Publications by authors named "Rachel Galot"

6 Publications

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A phase II study of monalizumab in patients with recurrent/metastatic squamous cell carcinoma of the head and neck: The I1 cohort of the EORTC-HNCG-1559 UPSTREAM trial.

Eur J Cancer 2021 Oct 9;158:17-26. Epub 2021 Oct 9.

Service d'Oncologie Médicale, Institut Roi Albert II, Cliniques Universitaires Saint-Luc and Institut de Recherche Clinique et Expérimentale, Université Catholique de Louvain (UCLouvain), Avenue Hippocrate 10, 1200 Brussels, Belgium. Electronic address:

Purpose: Monalizumab is a monoclonal antibody targeting the inhibitory natural killer group 2A (NKG2A) receptor localised on natural killer (NK) and T cells. Its ligand, the human leukocyte antigen E (HLA-E), is overexpressed in squamous cell carcinoma of the head and neck (SCCHN). By targeting the HLA-E-NKG2A pathway, monalizumab may enhance NK and T cell activity.

Experimental Design: The UPSTREAM trial is a biomarker-driven umbrella trial studying targeted therapies and immunotherapies in patients with recurrent/metastatic (R/M) SCCHN progressing after platinum therapy. The immunotherapy 1 (I1) cohort was a phase II, single-arm substudy evaluating monalizumab (10 mg/kg intravenously on day 1 of a 14-day cycle). The primary end-point was the objective response (OR) rate (Response Evaluation Criteria in Solid Tumours 1.1) over the first 16 weeks. A two-stage Simon design was used (H1 15%, H0 3%, α 8%, power 90%) with pre-planned interruption of accrual if no OR was observed after the first 25 patients.

Results: Twenty-six eligible patients were enrolled. Seventeen (65%) patients had received ≥2 previous lines of systemic treatment, and 15 (58%) patients were PD(-L)1 inhibitor pretreated. No OR was observed. Stable disease was observed in 6 patients (23%) with a median duration of 3.8 months (95% confidence interval [CI]: 2.7-NE). The median progression-free survival and overall survival were 1.7 months (95% CI: 1.5-1.8) and 6.7 months (95% CI: 3.0-9.6), respectively. The most frequent treatment-related adverse event was grade I/II fatigue (19%).

Conclusions: Monalizumab monotherapy has limited activity in R/M SCCHN. The I1 cohort did not meet its primary objective. Monalizumab combined with durvalumab is under investigation within UPSTREAM.
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http://dx.doi.org/10.1016/j.ejca.2021.09.003DOI Listing
October 2021

Liquid biopsy for mutational profiling of locoregional recurrent and/or metastatic head and neck squamous cell carcinoma.

Oral Oncol 2020 05 10;104:104631. Epub 2020 Mar 10.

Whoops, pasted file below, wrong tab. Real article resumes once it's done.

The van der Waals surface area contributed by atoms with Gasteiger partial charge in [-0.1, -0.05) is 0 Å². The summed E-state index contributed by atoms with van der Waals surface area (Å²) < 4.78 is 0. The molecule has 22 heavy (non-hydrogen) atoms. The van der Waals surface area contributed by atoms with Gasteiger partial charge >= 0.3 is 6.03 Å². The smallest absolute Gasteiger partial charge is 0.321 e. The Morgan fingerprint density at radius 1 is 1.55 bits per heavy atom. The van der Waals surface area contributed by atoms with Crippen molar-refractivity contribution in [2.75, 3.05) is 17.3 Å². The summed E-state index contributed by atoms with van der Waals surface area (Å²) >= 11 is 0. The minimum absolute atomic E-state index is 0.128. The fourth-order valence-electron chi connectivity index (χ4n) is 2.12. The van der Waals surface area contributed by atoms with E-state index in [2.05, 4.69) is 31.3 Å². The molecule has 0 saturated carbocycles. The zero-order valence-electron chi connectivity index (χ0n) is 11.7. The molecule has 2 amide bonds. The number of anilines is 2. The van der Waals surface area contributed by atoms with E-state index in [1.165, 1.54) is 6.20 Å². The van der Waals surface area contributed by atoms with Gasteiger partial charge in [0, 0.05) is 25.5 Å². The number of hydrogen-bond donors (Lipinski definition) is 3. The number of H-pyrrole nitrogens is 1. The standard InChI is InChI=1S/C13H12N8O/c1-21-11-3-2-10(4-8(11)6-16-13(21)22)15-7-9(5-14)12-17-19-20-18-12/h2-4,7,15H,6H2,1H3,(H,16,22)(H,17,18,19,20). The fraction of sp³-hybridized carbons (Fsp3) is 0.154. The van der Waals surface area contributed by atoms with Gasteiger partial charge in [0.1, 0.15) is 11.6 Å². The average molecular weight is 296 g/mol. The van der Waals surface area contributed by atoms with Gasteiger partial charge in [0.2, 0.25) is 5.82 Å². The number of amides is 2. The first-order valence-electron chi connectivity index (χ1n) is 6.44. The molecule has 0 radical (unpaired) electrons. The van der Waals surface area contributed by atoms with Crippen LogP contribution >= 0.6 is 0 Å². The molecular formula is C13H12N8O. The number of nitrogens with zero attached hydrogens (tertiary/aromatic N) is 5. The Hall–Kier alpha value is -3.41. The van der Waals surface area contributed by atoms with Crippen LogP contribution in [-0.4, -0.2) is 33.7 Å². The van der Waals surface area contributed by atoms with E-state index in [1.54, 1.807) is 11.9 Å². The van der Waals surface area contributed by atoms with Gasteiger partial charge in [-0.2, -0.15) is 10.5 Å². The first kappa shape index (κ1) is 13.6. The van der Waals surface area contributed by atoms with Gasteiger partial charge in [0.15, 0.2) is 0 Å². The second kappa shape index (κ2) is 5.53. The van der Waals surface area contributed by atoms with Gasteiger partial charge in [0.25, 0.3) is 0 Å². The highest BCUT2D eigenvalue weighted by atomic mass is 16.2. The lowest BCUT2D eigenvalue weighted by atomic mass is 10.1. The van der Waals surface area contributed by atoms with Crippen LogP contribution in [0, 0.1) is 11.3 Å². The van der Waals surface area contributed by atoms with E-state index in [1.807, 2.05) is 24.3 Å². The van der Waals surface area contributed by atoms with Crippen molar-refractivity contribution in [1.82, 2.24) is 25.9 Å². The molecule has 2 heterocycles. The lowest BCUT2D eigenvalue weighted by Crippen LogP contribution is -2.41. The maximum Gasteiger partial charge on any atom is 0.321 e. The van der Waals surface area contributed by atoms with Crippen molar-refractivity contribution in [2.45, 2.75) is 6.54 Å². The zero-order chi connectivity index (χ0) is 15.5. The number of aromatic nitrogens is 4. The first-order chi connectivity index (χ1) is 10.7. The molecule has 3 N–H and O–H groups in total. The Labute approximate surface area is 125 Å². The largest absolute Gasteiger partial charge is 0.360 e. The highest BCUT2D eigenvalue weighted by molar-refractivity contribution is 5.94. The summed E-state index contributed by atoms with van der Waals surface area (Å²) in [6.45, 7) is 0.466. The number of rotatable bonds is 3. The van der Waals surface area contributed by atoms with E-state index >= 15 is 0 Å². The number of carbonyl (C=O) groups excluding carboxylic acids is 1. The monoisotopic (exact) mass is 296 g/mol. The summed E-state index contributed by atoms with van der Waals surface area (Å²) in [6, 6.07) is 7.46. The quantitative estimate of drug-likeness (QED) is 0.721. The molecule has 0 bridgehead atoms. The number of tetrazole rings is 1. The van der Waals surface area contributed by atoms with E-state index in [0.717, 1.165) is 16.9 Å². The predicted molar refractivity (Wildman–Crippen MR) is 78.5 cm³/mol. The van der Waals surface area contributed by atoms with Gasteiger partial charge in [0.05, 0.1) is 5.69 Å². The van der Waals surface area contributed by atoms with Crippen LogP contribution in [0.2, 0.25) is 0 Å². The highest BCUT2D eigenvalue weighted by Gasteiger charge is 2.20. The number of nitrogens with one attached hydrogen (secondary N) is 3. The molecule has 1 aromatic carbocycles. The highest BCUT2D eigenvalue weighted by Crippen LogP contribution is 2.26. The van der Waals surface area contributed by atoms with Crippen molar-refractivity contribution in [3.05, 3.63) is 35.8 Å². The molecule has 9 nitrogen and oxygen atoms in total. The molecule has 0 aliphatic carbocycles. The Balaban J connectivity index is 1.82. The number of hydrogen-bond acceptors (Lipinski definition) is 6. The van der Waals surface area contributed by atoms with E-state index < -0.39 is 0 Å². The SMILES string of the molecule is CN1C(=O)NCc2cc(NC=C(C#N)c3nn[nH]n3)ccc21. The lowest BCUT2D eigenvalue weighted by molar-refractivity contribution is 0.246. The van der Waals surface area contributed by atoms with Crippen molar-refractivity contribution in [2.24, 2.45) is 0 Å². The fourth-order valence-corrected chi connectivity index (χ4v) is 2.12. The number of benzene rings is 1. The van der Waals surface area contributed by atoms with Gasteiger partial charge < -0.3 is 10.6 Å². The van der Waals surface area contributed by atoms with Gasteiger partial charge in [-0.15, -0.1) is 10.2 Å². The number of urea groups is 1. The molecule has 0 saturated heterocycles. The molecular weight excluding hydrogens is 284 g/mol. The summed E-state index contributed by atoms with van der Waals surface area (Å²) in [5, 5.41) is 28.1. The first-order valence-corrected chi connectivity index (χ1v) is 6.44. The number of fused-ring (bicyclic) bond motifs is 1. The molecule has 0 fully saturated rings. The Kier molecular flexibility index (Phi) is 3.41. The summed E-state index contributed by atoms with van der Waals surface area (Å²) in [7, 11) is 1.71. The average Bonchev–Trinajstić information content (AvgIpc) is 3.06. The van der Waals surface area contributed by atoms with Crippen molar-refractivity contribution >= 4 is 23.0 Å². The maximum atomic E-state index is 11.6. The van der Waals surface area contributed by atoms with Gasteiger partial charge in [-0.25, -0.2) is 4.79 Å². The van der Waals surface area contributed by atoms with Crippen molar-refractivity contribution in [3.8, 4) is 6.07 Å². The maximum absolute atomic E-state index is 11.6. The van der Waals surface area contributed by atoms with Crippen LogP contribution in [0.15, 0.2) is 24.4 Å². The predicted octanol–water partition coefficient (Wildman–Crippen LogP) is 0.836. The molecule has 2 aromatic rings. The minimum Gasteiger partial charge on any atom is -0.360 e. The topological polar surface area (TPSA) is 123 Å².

Department of Medical Oncology, Institut Roi Albert II - Cliniques universitaires Saint-Luc, Brussels, Belgium; Institute for Clinical and Experimental Research (MIRO), Université catholique de Louvain, Brussels, Belgium. Electronic address:

Objectives: The molecular landscape of head and neck squamous cell carcinoma (HNSCC) harbors potentially actionable genomic alterations. We aimed to study the utility of liquid biopsy to (i) characterize the mutational landscape of recurrent/metastatic HNSCC using a comprehensive gene panel and (ii) estimate the concordance between DNA mutations identified from circulating tumor DNA (ctDNA) and matched tumor tissues.

Materials And Methods: Targeted next-generation sequencing (NGS) was performed on cell-free DNA (cfDNA) of 39 patients with locoregional recurrent (n = 19) and/or metastatic (n = 20) HNSCC. Tumor biopsy (n = 18) was sequenced using the same technique.

Results: ctDNA was detected in 51% of patients (20/39) with a higher probability of detection in metastatic than locoregional recurrent disease (70% versus 30%, p = 0.025). 81% and 58% of the tissue tumor variants were not detected in plasma when considering all patients and only metastatic patients with detectable ctDNA, respectively. In a multivariate analysis, the likelihood of detecting the tissue tumor variant in plasma was related to metastatic status (p = 0.012), tumor variant allele frequency (p < 0.001) and ctDNA quantity (p < 0.001). 26% of the variants were detected only in liquid and not in the solid biopsy. Three patients without an available tumor sample had plasma containing three different potentially actionable PIK3CA mutations.

Conclusion: CtDNA detection and characterization using targeted NGS is feasible in metastatic HNSCC. Liquid biopsies do not reflect the complete mutation profile of the tumor but have the potential to identify actionable mutations when tumor biopsies are not available as well as variants not found in matched tumor tissue.
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http://dx.doi.org/10.1016/j.oraloncology.2020.104631DOI Listing
May 2020

Current applications and challenges of circulating tumor DNA (ctDNA) in squamous cell carcinoma of the head and neck (SCCHN).

Cancer Treat Rev 2020 Apr 14;85:101992. Epub 2020 Feb 14.

Department of Medical Oncology, Institut Roi Albert II - Cliniques universitaires Saint-Luc, Brussels, Belgium; Institute for Clinical and Experimental Research (MIRO), Université catholique de Louvain, Brussels, Belgium. Electronic address: